It is probably the biggest match of this years Six Nations so far. The Irish come to Twickenham with a new head coach and fresh momentum, back from a scarring World Cup experience with something to prove. England themselves have looked unconvincing so far, but when this team gets it right, they are unplayable. Both teams need a win, both will be desperate to get it.

Add into this sporting, professional, historic rivalry a unique family element and you have all the ingredients for a sporting spectacle like no other. Andy Farrell, now head coach of Ireland, is coming up against his son, just sixteen years his junior, Owen Farrell, captain of England. It is an obvious story, one that has filled inches and inches of columns before, but it is entertaining and exciting and intriguing nonetheless. There is no comparable meeting like it in elite sport.

The two are consummate professionals. Hard nosed, focused, competitive animals. There is no conflict of interests here, both will want to win. But the dynamic is just so interesting. A defeat for either here could do some damage to their career, could stall Ireland’s early momentum, could leave England’s post World Cup rebuild looking like a decidedly more demanding a job. Somewhere, up in the sky, Freud will be watching on with glee.

When asked about the prospect of coming up against his son last week in Dublin, Farrell senior brushed it aside, “honestly, I’ve not even thought about it.” At Murrayfield, true to form, Owen did the same, “every time we’ve played Ireland since my dad’s been there I’ve been asked questions about that,” he said. “I can’t see this being too different. We’re just trying to do our job.”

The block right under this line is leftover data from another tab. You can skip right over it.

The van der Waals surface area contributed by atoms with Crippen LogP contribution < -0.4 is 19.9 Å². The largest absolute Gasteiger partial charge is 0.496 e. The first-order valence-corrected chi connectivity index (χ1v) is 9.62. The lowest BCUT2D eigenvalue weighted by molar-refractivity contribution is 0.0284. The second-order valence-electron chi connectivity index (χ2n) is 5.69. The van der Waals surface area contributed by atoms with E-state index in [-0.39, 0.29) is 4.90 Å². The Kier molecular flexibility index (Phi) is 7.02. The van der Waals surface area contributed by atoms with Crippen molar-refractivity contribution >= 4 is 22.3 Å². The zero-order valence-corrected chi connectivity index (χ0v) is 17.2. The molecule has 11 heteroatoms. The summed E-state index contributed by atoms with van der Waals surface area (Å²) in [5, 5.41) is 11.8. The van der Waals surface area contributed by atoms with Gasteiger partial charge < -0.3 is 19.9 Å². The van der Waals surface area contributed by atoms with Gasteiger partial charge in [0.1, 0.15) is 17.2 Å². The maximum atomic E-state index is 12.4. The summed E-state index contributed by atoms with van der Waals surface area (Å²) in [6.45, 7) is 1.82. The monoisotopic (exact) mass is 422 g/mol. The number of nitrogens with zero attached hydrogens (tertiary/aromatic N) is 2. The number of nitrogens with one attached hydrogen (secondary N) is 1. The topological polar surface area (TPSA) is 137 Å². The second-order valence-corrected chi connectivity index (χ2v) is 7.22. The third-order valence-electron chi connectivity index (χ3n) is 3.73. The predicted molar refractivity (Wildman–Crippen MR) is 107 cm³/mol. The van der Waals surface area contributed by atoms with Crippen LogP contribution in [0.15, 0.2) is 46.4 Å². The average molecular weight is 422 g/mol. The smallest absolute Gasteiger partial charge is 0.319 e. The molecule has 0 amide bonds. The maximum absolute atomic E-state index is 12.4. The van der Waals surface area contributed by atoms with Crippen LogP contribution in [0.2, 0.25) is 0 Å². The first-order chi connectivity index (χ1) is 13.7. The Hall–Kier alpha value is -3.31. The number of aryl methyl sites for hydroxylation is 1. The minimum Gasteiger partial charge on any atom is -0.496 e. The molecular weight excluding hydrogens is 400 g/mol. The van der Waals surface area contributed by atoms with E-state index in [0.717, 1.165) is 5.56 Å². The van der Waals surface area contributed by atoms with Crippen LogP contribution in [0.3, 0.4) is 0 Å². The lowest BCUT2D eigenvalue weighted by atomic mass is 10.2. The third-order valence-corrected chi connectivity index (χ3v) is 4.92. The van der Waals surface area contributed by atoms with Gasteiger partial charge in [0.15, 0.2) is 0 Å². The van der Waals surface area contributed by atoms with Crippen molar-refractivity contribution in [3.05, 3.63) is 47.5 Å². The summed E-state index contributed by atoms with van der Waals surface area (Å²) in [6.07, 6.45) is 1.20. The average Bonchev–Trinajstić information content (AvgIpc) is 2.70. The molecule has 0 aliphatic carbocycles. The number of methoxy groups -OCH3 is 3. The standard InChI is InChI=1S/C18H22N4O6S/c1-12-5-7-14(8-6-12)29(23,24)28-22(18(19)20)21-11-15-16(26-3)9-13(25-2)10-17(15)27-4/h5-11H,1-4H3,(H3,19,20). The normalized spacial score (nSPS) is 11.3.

A joint interview, from 2008, which can be found on World Rugby’s YouTube is perhaps the most candid and enlightening watch for those trying to understand the relationship. In it, the two Farrells are together at Saracens training, both playing together under the then Saracens head coach Eddie Jones, and look strikingly similar. ‘If he works really hard, and if he works as hard as his Dad, he’s gonna be a good player,’ says Jones.

‘He never wins anything,’ says Andy, ‘I would never let him win.’ The competitive edge is evident on both of their faces. However, ‘it’s getting to that stage now,’ he goes on, ‘where I have to be on my toes.’ To which Owen quips, ‘it was at that stage about five years ago.’

Owen, for his part, praises his Dads leadership skills, saying they are something he himself believes he’s inherited. Andy suggests they come from Owen’s mother, rather than himself. The two bounce off one another, smiling, taking the mick, a sense of professionalism and rivalry and banter running through the whole video. All in all, it is extraordinary to think that, twelve years later, they meet as leaders of separate international sides.

Written by Joe Ronan.